April 09, 2018
On Sunday night, WWE’s main roster took center stage in New Orleans’ Mercedes-Benz Superdome for the biggest event of the year, WrestleMania.
I’d be hard-pressed not to mention the previous night’s NXT TakeOver event in the Smoothie King Center right next door, which inarguably is the best NXT TakeOver event in history. The main event featuring Johnny Gargano taking on Tommaso Ciampa - a match featuring two former best friends and tag team partners that split when Ciampa attacked Gargano last year after a match - was one of the best and most emotionally draining main event I’ve ever witnessed. Pro wrestling has always been about storytelling, and that was a masterpiece. Do yourself a favor and go out of your way to catch it on the WWE Network, because that’s what pro wrestling is all about.
That’s also not to mention the Ladder Match for the inaugural NXT North American Championship defense in which Adam Cole captured the gold, Shayna Baszler defeated Ember Moon in a fantastic match and finish, Cole pulling double duty and teaming with Kyle O’Reilly to retain the NXT Tag Team Championship and win the Dusty Rhodes Tag Team Classic (a tournament they weren’t even a part of, but I digress) that featured a heel turn by Roderick Strong, and Aleister Black defeating Andrade ‘Cien’ Almas for the NXT Championship. Every single match was fantastic in its own way and the drama was there. It’s definitely one of the finest professional wrestling events I’ve ever witnessed.
Unfortunately for WWE’s main roster, they had to follow that up with one of the better-looking WrestleMania cards on paper in recent memory. But just because it looked good on paper meant nothing, and it was up to all the main roster superstars to deliver. Let’s get to the action, where the first three matches of the night took place on the WrestleMania Kickoff:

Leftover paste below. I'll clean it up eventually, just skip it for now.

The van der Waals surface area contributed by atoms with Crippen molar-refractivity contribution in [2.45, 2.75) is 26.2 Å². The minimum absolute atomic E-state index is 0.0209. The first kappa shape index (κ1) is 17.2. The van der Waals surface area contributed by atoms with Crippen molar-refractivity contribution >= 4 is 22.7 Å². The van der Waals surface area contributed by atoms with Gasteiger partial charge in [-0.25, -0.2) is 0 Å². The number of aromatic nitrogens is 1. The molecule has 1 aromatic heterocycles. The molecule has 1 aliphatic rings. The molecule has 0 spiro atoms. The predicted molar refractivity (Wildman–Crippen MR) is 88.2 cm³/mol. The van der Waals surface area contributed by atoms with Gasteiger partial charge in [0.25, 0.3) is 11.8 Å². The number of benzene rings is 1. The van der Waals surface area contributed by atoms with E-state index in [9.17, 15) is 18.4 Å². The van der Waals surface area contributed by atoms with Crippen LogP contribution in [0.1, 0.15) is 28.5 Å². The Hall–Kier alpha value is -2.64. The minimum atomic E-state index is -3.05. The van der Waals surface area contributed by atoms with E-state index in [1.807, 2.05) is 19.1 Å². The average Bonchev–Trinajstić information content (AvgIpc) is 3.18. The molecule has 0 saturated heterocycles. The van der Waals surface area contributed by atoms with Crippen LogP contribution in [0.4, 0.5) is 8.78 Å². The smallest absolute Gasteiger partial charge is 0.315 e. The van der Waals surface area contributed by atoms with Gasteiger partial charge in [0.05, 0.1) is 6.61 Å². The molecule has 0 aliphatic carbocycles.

WWE turned back the clock for this match with Jim Ross and Jerry Lawler commentating along with Byron Saxton. It was a fairly standard battle royal until Bray Wyatt made his triumphant return to help Matt Hardy eliminate both past winners Mojo Rawley and Baron Corbin. Hardy and Wyatt embraced after the match, so it seems like Wyatt is a babyface now and it’ll be interesting to see if this is a new tag team or group.
I thought Jeff Hardy would make a surprise entrance, but alas, it was not meant to be.
This match was the culmination of a fantastic tournament that took place exclusively on 205 Live on the WWE Network over the last month-plus. Both Ali and Alexander were pumped before the bell sounded and it showed. The two didn’t disappoint.
Alexander got the win after somehow getting his leg on the rope when Ali hit the 054, a reverse 450 splash for those unfamiliar, and then hitting Ali with a series of back elbows before finally ending it with the Lumbar Check.
While I think Ali’s story leading up to this match was the best out of any of the Cruiserweights, I hope this isn’t the end of Ali in the title picture. I think he will eventually hold the Cruiserweight Championship, but both of these men deserved the stage and I hope it’s not the last we see of them competing against each other.
There were 20 participants in this one, and I’m still surprised WWE decided not to go with the Bayley/Banks singles matchup here. Let’s hope they are reserving it for a possible main event spot on a future pay-per-view, because a match like that could tear the house down just like it did in at NXT TakeOver: Brooklyn.
In a twist of fate, this time it was Bayley turning on Banks, eliminating her after a handshake. However, Naomi was still in the match and eliminated Bayley, becoming the first-ever Women’s WrestleMania Battle Royal winner.
The main card started off with a banger, and Seth Rollins’ eyes were ice cold when he walked out. Bálor entered with members of the New Orleans LGBT cheering him on as members of the Bálor Club. Meanwhile, The Miz didn’t want The Miz-tourage to accompany him to the ring. Talk about a champion doing the right thing!
Of course these three had an amazing match. The spots were crisp and everything looked good. After receiving a bulldog/Skull-Crushing Finale hybrid off the top rope, Rollins was able to capitalize on Bálor hitting the
Coup de Grâce on Miz, and would hit Bálor with the Blackout on Miz’s back and then finished it off with a Blackout to Miz to become a Grand Slam Champion.
Asuka came in to this match having never been pinned or submitted in her WWE career, and I didn’t think there was a chance she would lose Sunday night.